Interleukin 20

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IL20
Available structures
PDB Ortholog search: PDBe RCSB
Identifiers
Aliases IL20, IL-20, IL10D, ZCYTO10, Interleukin 20
External IDs MGI: 1890473 HomoloGene: 10286 GeneCards: IL20
Orthologs
Species Human Mouse
Entrez
Ensembl
UniProt
RefSeq (mRNA)

NM_018724

NM_021380
NM_001311091

RefSeq (protein)

NP_061194

NP_001298020
NP_067355

Location (UCSC) Chr 1: 206.87 – 206.87 Mb Chr 1: 130.91 – 130.91 Mb
PubMed search [1] [2]
Wikidata
View/Edit Human View/Edit Mouse

Interleukin 20 (IL20) is a protein that in humans is encoded by the IL20 gene.[3] Interkeukin 20 also includes other cytokines, including IL-19, IL-20, IL-22, IL-24, and IL-26. Based on common structural and functional properties of IL-20's receptors and target cells, these cytokines constitute the same subfamily, IL-20.[4]

Function[edit]

The protein encoded by this gene is a cytokine structurally related to interleukin 10 (IL-10). This cytokine has been shown to transduce its signal through signal transducer and activator of transcription 3 (STAT3) in keratinocytes. A specific receptor for this cytokine is found to be expressed in skin and upregulated dramatically in psoriatic skin, suggesting a role for this protein in epidermal function and psoriasis.[3]

Interleukin-20 (IL-20) is a protein belonging to the IL-10 family of cytokines. IL-20 is produced by activated keratinocytes and monocytes and transmits an intracellular signal through two distinct cell-surface receptor complexes on keratinocytes and other epithelial cells. IL-20 regulates proliferation and differentiation of keratinocytes during inflammation, particularly inflammation associated with the skin. In addition, IL-20 also causes cell expansion of multipotential hematopoietic progenitor cells.[5]

Anti IL-20[edit]

Anti-IL-20 monoclonal antibodies have been researched as clinical candidates for the treatment or prevention of psoriasis, rheumatoid arthritis, atherosclerosis, osteoporosis, and stroke.[6][7][8]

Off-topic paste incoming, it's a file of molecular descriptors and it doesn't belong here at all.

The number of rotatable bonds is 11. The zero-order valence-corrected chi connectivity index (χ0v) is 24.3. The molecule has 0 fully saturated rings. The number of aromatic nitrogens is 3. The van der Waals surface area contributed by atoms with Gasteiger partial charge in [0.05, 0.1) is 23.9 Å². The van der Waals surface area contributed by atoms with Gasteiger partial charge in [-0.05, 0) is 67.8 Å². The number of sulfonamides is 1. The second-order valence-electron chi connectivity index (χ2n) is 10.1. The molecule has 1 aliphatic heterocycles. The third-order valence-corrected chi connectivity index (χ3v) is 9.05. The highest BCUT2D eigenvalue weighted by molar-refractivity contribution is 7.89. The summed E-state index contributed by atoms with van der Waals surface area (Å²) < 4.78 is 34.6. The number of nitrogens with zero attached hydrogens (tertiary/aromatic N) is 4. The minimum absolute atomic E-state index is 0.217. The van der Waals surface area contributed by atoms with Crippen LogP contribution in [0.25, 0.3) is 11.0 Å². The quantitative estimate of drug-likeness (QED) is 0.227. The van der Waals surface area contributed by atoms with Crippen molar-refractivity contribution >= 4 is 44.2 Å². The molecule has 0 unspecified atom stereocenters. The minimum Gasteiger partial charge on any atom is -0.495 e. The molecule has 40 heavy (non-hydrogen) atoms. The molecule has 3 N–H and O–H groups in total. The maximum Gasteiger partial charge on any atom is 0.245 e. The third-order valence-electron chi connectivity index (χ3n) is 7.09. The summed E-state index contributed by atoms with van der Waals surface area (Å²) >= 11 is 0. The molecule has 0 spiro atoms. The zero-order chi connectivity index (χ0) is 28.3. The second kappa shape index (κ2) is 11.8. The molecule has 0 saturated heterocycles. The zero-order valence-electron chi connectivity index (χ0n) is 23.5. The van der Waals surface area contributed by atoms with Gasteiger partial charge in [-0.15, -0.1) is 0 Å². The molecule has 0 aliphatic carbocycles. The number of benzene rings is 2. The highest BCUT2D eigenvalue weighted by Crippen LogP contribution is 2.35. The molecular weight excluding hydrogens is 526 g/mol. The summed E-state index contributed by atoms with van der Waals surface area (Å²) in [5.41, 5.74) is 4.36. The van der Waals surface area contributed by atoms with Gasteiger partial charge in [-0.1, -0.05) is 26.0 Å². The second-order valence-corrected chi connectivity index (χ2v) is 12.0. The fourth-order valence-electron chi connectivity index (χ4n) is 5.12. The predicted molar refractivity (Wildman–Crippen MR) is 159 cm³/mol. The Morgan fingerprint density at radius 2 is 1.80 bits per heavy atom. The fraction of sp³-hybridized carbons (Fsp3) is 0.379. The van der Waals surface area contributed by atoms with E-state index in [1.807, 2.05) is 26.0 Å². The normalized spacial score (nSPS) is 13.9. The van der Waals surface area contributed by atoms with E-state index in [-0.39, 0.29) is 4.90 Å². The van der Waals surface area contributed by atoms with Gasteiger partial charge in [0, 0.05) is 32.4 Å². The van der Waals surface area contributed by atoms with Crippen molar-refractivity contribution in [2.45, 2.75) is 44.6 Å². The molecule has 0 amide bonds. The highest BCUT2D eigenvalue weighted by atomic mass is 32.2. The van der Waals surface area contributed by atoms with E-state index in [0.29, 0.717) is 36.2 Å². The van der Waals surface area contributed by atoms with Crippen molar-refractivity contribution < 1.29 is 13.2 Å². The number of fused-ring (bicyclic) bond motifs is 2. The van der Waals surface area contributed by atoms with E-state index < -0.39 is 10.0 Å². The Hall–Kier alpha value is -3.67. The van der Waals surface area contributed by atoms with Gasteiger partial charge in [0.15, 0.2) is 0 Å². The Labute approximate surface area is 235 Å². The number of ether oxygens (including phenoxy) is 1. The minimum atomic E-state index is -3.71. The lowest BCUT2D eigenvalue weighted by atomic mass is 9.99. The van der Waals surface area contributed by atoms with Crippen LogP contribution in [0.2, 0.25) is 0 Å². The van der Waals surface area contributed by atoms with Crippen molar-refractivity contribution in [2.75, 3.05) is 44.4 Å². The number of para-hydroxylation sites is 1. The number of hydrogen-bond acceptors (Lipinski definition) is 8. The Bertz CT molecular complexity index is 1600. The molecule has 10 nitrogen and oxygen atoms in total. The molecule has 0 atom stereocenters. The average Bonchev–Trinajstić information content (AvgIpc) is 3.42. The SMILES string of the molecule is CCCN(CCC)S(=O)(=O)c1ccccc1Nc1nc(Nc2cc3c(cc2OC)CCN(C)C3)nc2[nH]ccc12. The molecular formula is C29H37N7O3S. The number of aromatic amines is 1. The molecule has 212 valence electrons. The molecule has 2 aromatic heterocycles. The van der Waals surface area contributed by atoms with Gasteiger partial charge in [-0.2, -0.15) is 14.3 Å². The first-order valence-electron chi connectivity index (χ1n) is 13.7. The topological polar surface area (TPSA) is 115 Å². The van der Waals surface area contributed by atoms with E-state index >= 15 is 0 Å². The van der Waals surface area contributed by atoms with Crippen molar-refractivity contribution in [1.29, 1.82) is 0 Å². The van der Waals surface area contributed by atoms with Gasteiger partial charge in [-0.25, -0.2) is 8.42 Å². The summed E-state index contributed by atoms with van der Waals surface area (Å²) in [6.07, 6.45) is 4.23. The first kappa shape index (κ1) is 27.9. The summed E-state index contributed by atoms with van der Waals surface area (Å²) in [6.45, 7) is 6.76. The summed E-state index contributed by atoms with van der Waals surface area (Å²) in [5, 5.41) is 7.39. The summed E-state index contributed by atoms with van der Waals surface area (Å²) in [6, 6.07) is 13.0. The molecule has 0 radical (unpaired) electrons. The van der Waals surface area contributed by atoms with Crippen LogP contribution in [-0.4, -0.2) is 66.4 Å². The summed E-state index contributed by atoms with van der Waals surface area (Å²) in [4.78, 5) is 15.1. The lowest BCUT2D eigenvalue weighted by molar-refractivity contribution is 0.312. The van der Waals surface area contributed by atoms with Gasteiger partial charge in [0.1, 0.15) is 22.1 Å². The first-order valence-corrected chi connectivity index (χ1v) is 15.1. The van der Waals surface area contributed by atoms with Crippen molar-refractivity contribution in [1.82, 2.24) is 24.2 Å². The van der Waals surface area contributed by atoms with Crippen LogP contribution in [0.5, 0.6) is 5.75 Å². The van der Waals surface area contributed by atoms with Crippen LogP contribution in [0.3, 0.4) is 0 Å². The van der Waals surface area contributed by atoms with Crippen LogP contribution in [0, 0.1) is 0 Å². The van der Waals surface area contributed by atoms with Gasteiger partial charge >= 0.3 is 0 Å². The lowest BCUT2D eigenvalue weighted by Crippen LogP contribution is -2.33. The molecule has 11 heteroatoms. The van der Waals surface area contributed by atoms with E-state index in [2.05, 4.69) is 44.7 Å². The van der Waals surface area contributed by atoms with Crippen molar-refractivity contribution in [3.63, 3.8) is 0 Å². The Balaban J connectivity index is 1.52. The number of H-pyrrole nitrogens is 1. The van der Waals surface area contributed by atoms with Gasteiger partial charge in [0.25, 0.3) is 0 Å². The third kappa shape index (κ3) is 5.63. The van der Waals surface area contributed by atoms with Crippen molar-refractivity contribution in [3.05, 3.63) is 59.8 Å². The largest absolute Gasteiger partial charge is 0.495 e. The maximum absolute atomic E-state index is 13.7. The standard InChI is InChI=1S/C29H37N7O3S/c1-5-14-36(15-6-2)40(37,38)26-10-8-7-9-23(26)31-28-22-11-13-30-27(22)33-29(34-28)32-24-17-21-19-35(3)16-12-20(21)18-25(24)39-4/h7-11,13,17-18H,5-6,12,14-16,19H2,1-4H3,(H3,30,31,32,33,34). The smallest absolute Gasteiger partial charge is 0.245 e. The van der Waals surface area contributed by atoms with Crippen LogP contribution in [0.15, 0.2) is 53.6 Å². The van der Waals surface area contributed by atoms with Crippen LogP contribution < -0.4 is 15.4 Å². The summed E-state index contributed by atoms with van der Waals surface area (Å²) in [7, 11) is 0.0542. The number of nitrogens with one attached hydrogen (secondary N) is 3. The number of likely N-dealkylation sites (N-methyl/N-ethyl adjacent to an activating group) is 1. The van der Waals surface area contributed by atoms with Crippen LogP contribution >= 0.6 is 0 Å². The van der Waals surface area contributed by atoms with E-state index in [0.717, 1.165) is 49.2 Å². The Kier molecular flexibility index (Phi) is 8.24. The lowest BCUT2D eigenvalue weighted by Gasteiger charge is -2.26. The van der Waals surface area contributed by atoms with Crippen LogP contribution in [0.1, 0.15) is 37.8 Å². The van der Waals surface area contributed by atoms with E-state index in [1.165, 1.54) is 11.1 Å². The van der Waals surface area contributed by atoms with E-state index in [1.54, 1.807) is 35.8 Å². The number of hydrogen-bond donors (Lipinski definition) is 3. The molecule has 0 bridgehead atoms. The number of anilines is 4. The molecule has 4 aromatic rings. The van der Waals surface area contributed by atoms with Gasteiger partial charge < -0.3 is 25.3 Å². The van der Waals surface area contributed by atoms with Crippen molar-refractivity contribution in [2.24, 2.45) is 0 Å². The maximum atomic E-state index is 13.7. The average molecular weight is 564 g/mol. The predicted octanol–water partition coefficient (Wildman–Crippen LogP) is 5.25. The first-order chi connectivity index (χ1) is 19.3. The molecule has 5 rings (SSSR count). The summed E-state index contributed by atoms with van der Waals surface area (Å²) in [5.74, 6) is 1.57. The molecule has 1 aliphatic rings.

References[edit]

  1. ^ "Human PubMed Reference:". 
  2. ^ "Mouse PubMed Reference:". 
  3. ^ a b "Entrez Gene: Interleukin 20". 
  4. ^ Rutz S, Wang X, Ouyang W (Dec 2014). "The IL-20 subfamily of cytokines--from host defence to tissue homeostasis". Nature Reviews. Immunology. 14 (12): 783–95. PMID 25421700. doi:10.1038/nri3766. 
  5. ^ Rich BE, Kupper TS (August 2006). "Interleukin 20". Anti-Inflammatory & Anti-Allergy Agents in Medicinal Chemistry. 5 (3): 243–250. doi:10.2174/187152306778017683. 
  6. ^ Kragstrup TW, Otkjaer K, Holm C, Jørgensen A, Hokland M, Iversen L, Deleuran B (Jan 2008). "The expression of IL-20 and IL-24 and their shared receptors are increased in rheumatoid arthritis and spondyloarthropathy". Cytokine. 41 (1): 16–23. PMID 18061474. doi:10.1016/j.cyto.2007.10.004. 
  7. ^ Hsu YH, Chen WY, Chan CH, Wu CH, Sun ZJ, Chang MS (Aug 2011). "Anti-IL-20 monoclonal antibody inhibits the differentiation of osteoclasts and protects against osteoporotic bone loss". The Journal of Experimental Medicine. 208 (9): 1849–61. PMC 3171097Freely accessible. PMID 21844205. doi:10.1084/jem.20102234. 
  8. ^ Kragstrup, Tue Wenzel; Greisen, Stinne Ravn; Nielsen, Morten Aagaard; Rhodes, Christopher; Stengaard-Pedersen, Kristian; Hetland, Merete Lund; Hørslev-Petersen, Kim; Junker, Peter; Østergaard, Mikkel; Hvid, Malene; Vorup-Jensen, Thomas; Robinson, William H.; Sokolove, Jeremy; Deleuran, Bent (11 March 2016). "The interleukin-20 receptor axis in early rheumatoid arthritis: novel links between disease-associated autoantibodies and radiographic progression". Arthritis Research & Therapy. 18 (1). doi:10.1186/s13075-016-0964-7. 

This article incorporates text from the United States National Library of Medicine, which is in the public domain.